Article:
As more companies struggle with data breaches and unexpected misuse of critical information, it is necessary to evaluate and seal all possible loopholes within the firewalls of an organization. The term “insider threats” may seem like a generic one, but it remains among the most relevant ones, considering that a number of recent data breaches can be traced to company sources. In simple words, insider threats basically refer to all cyberattacks that have been caused by people related to the organization, or those who had access to relevant information.
Decoding insider threats
However, unlike external threats, internal data breaches are not always intentional. Sometimes, a breach is just an act of unintentional negligence or error, or compromised security. For instance, if someone managed their way into a system and hacked it because they had a manager’s credentials. For companies, it is not enough to simply train employees, but to tackle insider threats better, they must find ways for data protection. An organization needs to be aware of the data they possess, and the people who have access to that data, at various levels within the enterprise. In more practical words, this could be called access management, and this comes in handy in closing all possible holes within the security holes.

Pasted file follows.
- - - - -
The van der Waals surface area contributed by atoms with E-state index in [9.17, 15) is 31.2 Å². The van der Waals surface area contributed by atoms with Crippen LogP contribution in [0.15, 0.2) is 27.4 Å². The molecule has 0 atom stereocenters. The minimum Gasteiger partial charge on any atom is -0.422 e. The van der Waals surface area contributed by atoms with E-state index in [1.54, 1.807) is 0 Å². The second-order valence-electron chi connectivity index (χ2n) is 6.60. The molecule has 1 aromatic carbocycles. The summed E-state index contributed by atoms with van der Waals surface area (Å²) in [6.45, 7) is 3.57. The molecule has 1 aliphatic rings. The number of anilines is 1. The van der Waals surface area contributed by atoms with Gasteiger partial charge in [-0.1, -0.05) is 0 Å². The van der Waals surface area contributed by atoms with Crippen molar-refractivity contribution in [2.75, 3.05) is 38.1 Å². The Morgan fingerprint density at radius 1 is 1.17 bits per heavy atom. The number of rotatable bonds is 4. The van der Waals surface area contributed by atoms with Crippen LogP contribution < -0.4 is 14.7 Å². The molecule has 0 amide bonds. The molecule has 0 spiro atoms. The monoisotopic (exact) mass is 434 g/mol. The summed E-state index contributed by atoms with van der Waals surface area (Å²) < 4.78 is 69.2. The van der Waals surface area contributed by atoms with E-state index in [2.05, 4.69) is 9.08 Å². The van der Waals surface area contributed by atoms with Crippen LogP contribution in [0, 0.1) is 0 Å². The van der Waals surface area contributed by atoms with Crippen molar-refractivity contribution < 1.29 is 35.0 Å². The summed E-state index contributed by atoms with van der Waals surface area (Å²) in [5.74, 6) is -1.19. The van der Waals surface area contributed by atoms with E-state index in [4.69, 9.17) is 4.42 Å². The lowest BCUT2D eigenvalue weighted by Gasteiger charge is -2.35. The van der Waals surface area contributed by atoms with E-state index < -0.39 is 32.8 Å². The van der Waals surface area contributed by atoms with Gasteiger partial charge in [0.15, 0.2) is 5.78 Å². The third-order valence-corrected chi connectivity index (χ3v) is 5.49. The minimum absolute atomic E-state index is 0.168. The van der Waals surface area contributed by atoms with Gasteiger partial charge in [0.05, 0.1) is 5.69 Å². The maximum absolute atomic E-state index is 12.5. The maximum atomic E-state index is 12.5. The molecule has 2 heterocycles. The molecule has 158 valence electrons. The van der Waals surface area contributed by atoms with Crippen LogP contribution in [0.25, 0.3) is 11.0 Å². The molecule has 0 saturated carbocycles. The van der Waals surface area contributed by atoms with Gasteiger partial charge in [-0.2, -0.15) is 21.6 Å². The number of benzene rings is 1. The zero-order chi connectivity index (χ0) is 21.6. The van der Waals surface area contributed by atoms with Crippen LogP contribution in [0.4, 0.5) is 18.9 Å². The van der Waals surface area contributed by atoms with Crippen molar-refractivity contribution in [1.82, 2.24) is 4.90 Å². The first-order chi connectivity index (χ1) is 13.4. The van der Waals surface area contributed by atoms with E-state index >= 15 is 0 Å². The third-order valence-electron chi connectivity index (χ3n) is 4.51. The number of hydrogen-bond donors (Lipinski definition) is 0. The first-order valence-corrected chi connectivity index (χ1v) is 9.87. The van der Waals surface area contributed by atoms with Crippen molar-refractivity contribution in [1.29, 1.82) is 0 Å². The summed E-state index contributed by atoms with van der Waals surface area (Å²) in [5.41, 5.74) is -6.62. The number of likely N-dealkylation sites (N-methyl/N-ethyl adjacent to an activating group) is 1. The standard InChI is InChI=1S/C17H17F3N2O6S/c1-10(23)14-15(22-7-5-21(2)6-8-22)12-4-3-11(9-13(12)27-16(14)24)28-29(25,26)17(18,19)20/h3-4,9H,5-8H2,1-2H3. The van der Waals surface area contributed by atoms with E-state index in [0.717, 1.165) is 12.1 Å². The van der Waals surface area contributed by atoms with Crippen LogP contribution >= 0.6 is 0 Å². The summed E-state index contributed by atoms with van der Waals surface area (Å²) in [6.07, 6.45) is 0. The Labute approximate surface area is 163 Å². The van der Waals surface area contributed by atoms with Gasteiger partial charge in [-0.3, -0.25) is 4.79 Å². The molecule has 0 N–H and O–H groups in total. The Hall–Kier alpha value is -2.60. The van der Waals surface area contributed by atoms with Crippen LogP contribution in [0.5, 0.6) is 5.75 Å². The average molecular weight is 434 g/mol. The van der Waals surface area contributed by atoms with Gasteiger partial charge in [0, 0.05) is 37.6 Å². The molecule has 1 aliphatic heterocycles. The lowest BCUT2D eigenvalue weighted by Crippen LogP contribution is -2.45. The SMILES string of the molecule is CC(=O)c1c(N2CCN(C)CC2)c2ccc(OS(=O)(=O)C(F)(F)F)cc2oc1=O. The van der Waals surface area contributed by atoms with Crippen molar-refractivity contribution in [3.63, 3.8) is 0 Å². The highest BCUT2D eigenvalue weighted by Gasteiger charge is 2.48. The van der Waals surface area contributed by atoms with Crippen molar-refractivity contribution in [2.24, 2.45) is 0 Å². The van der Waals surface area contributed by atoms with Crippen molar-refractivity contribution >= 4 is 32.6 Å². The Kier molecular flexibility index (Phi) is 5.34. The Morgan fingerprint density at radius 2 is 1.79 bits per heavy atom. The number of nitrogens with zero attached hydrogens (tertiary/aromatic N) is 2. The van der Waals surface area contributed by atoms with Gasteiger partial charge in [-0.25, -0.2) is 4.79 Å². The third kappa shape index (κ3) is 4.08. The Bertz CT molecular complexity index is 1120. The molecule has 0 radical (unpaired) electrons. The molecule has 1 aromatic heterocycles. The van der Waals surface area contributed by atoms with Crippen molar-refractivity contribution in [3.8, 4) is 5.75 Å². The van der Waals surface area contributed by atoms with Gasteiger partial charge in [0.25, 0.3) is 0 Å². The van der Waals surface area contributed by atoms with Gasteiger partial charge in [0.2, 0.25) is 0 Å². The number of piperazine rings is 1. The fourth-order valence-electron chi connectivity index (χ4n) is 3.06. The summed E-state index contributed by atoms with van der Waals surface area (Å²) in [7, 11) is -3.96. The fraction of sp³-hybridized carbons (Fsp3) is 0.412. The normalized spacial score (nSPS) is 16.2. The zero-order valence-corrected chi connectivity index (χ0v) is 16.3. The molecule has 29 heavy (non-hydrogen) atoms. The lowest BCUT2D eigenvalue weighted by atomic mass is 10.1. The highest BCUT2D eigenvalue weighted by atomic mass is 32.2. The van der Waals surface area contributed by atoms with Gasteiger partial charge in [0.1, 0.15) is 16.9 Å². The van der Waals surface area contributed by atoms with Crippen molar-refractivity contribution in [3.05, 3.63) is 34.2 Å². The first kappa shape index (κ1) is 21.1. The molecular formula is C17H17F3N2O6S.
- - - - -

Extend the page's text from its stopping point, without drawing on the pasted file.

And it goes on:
How are insider threats different?
Insiders don’t have to try hard to breach firewall perimeters to cause a breach. As such, the firewalls or other resources used by an organization to prevent cyberattacks do not automatically tackle the aspects of insider threats. Most of the time, insider threats are accidental, and often related to a specific action. This can happen when employees have access to data they should be accessing, or when they are authorized for actions that can be prevented. Access management is not just a choice, but a necessity for companies that seek to handle insider threats with a proactive stance.
IAM tool and more
Identity and access management (IAM) is a tool that allows companies to refine, rethink, redefine and review access management as required. There are many options in IAM, but the best ones are designed to automate what’s possible and define the way access management is evaluated. Companies can also choose to have a fair idea of where they stand in terms of data protection, and can take corrective steps to prevent all kinds of insider threats.
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